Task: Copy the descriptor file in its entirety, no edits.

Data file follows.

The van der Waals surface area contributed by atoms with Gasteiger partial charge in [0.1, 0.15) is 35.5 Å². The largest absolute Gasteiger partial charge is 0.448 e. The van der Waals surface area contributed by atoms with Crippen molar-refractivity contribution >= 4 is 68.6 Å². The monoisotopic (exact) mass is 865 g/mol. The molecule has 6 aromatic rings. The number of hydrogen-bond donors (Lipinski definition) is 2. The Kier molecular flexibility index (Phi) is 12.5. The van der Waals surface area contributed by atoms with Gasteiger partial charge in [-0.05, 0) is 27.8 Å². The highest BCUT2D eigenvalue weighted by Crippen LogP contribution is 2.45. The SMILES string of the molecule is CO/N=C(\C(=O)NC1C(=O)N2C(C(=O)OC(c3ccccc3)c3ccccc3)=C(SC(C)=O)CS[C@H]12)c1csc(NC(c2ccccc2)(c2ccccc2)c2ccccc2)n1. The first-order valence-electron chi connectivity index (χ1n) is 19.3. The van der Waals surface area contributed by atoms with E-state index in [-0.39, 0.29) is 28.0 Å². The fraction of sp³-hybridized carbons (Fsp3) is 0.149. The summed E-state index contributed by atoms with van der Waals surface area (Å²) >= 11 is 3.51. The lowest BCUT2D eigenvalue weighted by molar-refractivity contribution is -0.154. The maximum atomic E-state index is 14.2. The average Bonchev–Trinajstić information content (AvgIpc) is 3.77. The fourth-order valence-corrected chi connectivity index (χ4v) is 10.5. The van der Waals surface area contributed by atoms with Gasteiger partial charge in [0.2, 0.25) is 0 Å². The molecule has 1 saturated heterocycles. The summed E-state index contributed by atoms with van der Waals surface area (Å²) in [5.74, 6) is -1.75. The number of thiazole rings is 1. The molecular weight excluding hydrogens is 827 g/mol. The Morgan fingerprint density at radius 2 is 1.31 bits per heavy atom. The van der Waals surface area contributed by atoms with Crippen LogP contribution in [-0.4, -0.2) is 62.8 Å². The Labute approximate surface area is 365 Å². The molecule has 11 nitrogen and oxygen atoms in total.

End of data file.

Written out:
The van der Waals surface area contributed by atoms with Gasteiger partial charge in [0.1, 0.15) is 35.5 Å². The largest absolute Gasteiger partial charge is 0.448 e. The van der Waals surface area contributed by atoms with Crippen molar-refractivity contribution >= 4 is 68.6 Å². The monoisotopic (exact) mass is 865 g/mol. The molecule has 6 aromatic rings. The number of hydrogen-bond donors (Lipinski definition) is 2. The Kier molecular flexibility index (Phi) is 12.5. The van der Waals surface area contributed by atoms with Gasteiger partial charge in [-0.05, 0) is 27.8 Å². The highest BCUT2D eigenvalue weighted by Crippen LogP contribution is 2.45. The SMILES string of the molecule is CO/N=C(\C(=O)NC1C(=O)N2C(C(=O)OC(c3ccccc3)c3ccccc3)=C(SC(C)=O)CS[C@H]12)c1csc(NC(c2ccccc2)(c2ccccc2)c2ccccc2)n1. The first-order valence-electron chi connectivity index (χ1n) is 19.3. The van der Waals surface area contributed by atoms with E-state index in [-0.39, 0.29) is 28.0 Å². The fraction of sp³-hybridized carbons (Fsp3) is 0.149. The summed E-state index contributed by atoms with van der Waals surface area (Å²) >= 11 is 3.51. The lowest BCUT2D eigenvalue weighted by molar-refractivity contribution is -0.154. The maximum atomic E-state index is 14.2. The average Bonchev–Trinajstić information content (AvgIpc) is 3.77. The fourth-order valence-corrected chi connectivity index (χ4v) is 10.5. The van der Waals surface area contributed by atoms with Gasteiger partial charge in [0.2, 0.25) is 0 Å². The molecule has 1 saturated heterocycles. The summed E-state index contributed by atoms with van der Waals surface area (Å²) in [5.74, 6) is -1.75. The number of thiazole rings is 1. The molecular weight excluding hydrogens is 827 g/mol. The Morgan fingerprint density at radius 2 is 1.31 bits per heavy atom. The van der Waals surface area contributed by atoms with Crippen LogP contribution in [-0.4, -0.2) is 62.8 Å². The Labute approximate surface area is 365 Å². The molecule has 11 nitrogen and oxygen atoms in total.